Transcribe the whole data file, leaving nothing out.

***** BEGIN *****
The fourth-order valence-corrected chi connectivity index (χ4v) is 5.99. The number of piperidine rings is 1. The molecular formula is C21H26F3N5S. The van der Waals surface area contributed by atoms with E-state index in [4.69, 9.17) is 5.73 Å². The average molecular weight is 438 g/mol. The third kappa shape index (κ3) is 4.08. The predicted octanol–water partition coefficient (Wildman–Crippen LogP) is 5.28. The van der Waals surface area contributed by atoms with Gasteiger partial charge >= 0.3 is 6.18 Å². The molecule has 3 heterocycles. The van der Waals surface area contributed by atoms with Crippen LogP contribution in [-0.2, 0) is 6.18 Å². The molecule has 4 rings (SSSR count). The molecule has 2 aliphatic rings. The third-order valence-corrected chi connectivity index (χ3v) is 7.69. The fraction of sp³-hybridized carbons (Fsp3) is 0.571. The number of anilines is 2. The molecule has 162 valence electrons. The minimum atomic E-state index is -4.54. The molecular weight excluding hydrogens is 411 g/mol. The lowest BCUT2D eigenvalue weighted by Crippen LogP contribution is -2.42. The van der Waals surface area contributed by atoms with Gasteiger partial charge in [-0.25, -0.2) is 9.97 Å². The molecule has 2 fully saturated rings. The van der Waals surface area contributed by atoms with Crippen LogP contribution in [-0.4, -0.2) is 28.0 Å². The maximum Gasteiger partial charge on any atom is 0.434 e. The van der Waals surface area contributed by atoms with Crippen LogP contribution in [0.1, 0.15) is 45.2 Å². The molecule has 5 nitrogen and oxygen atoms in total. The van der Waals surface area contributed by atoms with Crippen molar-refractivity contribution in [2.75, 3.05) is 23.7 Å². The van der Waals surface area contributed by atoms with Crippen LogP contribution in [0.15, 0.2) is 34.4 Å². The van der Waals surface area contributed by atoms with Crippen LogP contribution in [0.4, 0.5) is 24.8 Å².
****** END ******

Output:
The fourth-order valence-corrected chi connectivity index (χ4v) is 5.99. The number of piperidine rings is 1. The molecular formula is C21H26F3N5S. The van der Waals surface area contributed by atoms with E-state index in [4.69, 9.17) is 5.73 Å². The average molecular weight is 438 g/mol. The third kappa shape index (κ3) is 4.08. The predicted octanol–water partition coefficient (Wildman–Crippen LogP) is 5.28. The van der Waals surface area contributed by atoms with Gasteiger partial charge >= 0.3 is 6.18 Å². The molecule has 3 heterocycles. The van der Waals surface area contributed by atoms with Crippen LogP contribution in [-0.2, 0) is 6.18 Å². The molecule has 4 rings (SSSR count). The molecule has 2 aliphatic rings. The third-order valence-corrected chi connectivity index (χ3v) is 7.69. The fraction of sp³-hybridized carbons (Fsp3) is 0.571. The number of anilines is 2. The molecule has 162 valence electrons. The minimum atomic E-state index is -4.54. The molecular weight excluding hydrogens is 411 g/mol. The lowest BCUT2D eigenvalue weighted by Crippen LogP contribution is -2.42. The van der Waals surface area contributed by atoms with Gasteiger partial charge in [-0.25, -0.2) is 9.97 Å². The molecule has 2 fully saturated rings. The van der Waals surface area contributed by atoms with Crippen LogP contribution in [-0.4, -0.2) is 28.0 Å². The maximum Gasteiger partial charge on any atom is 0.434 e. The van der Waals surface area contributed by atoms with Crippen LogP contribution in [0.1, 0.15) is 45.2 Å². The molecule has 5 nitrogen and oxygen atoms in total. The van der Waals surface area contributed by atoms with Crippen molar-refractivity contribution in [2.75, 3.05) is 23.7 Å². The van der Waals surface area contributed by atoms with Crippen LogP contribution in [0.15, 0.2) is 34.4 Å². The van der Waals surface area contributed by atoms with Crippen LogP contribution in [0.4, 0.5) is 24.8 Å².